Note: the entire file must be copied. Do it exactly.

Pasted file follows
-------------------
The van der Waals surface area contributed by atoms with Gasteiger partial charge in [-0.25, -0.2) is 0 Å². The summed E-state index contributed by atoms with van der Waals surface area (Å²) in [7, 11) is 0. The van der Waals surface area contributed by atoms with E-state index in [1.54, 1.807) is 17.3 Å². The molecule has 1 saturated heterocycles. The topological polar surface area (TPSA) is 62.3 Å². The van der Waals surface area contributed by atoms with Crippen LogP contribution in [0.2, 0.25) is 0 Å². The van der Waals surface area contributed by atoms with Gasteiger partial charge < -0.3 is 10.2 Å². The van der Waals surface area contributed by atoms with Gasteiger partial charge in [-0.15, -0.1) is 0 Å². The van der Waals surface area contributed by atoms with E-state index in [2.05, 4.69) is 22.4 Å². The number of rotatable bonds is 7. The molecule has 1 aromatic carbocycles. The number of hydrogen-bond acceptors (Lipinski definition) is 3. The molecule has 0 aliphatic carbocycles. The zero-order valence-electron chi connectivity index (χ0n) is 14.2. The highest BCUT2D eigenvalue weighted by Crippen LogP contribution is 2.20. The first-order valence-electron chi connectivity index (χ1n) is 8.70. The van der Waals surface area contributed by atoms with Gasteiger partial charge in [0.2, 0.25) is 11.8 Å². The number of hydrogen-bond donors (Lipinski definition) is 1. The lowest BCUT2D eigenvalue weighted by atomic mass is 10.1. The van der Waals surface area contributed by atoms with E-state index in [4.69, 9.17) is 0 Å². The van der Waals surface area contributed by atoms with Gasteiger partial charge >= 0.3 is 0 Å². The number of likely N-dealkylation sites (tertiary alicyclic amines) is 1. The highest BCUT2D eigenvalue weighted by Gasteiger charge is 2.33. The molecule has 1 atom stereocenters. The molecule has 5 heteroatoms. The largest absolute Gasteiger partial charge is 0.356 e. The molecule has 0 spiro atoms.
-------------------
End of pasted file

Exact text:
The van der Waals surface area contributed by atoms with Gasteiger partial charge in [-0.25, -0.2) is 0 Å². The summed E-state index contributed by atoms with van der Waals surface area (Å²) in [7, 11) is 0. The van der Waals surface area contributed by atoms with E-state index in [1.54, 1.807) is 17.3 Å². The molecule has 1 saturated heterocycles. The topological polar surface area (TPSA) is 62.3 Å². The van der Waals surface area contributed by atoms with Crippen LogP contribution in [0.2, 0.25) is 0 Å². The van der Waals surface area contributed by atoms with Gasteiger partial charge < -0.3 is 10.2 Å². The van der Waals surface area contributed by atoms with Gasteiger partial charge in [-0.15, -0.1) is 0 Å². The van der Waals surface area contributed by atoms with E-state index in [2.05, 4.69) is 22.4 Å². The number of rotatable bonds is 7. The molecule has 1 aromatic carbocycles. The number of hydrogen-bond acceptors (Lipinski definition) is 3. The molecule has 0 aliphatic carbocycles. The zero-order valence-electron chi connectivity index (χ0n) is 14.2. The highest BCUT2D eigenvalue weighted by Crippen LogP contribution is 2.20. The first-order valence-electron chi connectivity index (χ1n) is 8.70. The van der Waals surface area contributed by atoms with Gasteiger partial charge in [0.2, 0.25) is 11.8 Å². The number of hydrogen-bond donors (Lipinski definition) is 1. The lowest BCUT2D eigenvalue weighted by atomic mass is 10.1. The van der Waals surface area contributed by atoms with E-state index in [4.69, 9.17) is 0 Å². The van der Waals surface area contributed by atoms with Gasteiger partial charge >= 0.3 is 0 Å². The number of likely N-dealkylation sites (tertiary alicyclic amines) is 1. The highest BCUT2D eigenvalue weighted by Gasteiger charge is 2.33. The molecule has 1 atom stereocenters. The molecule has 5 heteroatoms. The largest absolute Gasteiger partial charge is 0.356 e. The molecule has 0 spiro atoms.